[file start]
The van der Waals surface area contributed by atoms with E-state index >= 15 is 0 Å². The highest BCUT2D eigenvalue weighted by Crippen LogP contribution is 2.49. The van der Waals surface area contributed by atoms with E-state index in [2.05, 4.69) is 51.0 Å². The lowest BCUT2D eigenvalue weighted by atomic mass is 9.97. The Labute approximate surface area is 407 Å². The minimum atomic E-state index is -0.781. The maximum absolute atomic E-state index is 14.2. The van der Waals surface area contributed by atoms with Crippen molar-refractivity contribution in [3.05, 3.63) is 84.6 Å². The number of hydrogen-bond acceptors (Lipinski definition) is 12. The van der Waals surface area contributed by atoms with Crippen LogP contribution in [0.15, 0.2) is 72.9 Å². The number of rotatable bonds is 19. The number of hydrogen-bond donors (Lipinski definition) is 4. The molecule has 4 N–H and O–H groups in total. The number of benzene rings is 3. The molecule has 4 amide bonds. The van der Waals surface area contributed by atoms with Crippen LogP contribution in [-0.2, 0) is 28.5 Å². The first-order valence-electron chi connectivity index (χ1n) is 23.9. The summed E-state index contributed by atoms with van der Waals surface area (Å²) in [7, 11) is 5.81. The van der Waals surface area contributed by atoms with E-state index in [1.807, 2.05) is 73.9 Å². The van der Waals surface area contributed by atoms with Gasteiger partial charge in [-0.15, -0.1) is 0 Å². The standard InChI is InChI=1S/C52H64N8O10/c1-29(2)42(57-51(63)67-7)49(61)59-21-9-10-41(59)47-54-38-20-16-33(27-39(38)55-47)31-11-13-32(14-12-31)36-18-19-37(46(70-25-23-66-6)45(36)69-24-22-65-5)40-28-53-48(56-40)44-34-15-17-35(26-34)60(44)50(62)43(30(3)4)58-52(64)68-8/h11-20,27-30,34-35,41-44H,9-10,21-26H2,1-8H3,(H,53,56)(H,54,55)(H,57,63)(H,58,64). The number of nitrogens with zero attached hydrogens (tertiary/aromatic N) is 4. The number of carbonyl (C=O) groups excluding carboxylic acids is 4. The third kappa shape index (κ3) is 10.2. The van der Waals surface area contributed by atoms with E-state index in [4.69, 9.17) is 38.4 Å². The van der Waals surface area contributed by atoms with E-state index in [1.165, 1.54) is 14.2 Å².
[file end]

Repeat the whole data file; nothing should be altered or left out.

The van der Waals surface area contributed by atoms with E-state index >= 15 is 0 Å². The highest BCUT2D eigenvalue weighted by Crippen LogP contribution is 2.49. The van der Waals surface area contributed by atoms with E-state index in [2.05, 4.69) is 51.0 Å². The lowest BCUT2D eigenvalue weighted by atomic mass is 9.97. The Labute approximate surface area is 407 Å². The minimum atomic E-state index is -0.781. The maximum absolute atomic E-state index is 14.2. The van der Waals surface area contributed by atoms with Crippen molar-refractivity contribution in [3.05, 3.63) is 84.6 Å². The number of hydrogen-bond acceptors (Lipinski definition) is 12. The van der Waals surface area contributed by atoms with Crippen LogP contribution in [0.15, 0.2) is 72.9 Å². The number of rotatable bonds is 19. The number of hydrogen-bond donors (Lipinski definition) is 4. The molecule has 4 N–H and O–H groups in total. The number of benzene rings is 3. The molecule has 4 amide bonds. The van der Waals surface area contributed by atoms with Crippen LogP contribution in [-0.2, 0) is 28.5 Å². The first-order valence-electron chi connectivity index (χ1n) is 23.9. The summed E-state index contributed by atoms with van der Waals surface area (Å²) in [7, 11) is 5.81. The van der Waals surface area contributed by atoms with E-state index in [1.807, 2.05) is 73.9 Å². The van der Waals surface area contributed by atoms with Gasteiger partial charge in [-0.15, -0.1) is 0 Å². The standard InChI is InChI=1S/C52H64N8O10/c1-29(2)42(57-51(63)67-7)49(61)59-21-9-10-41(59)47-54-38-20-16-33(27-39(38)55-47)31-11-13-32(14-12-31)36-18-19-37(46(70-25-23-66-6)45(36)69-24-22-65-5)40-28-53-48(56-40)44-34-15-17-35(26-34)60(44)50(62)43(30(3)4)58-52(64)68-8/h11-20,27-30,34-35,41-44H,9-10,21-26H2,1-8H3,(H,53,56)(H,54,55)(H,57,63)(H,58,64). The number of nitrogens with zero attached hydrogens (tertiary/aromatic N) is 4. The number of carbonyl (C=O) groups excluding carboxylic acids is 4. The third kappa shape index (κ3) is 10.2. The van der Waals surface area contributed by atoms with E-state index in [4.69, 9.17) is 38.4 Å². The van der Waals surface area contributed by atoms with E-state index in [1.165, 1.54) is 14.2 Å².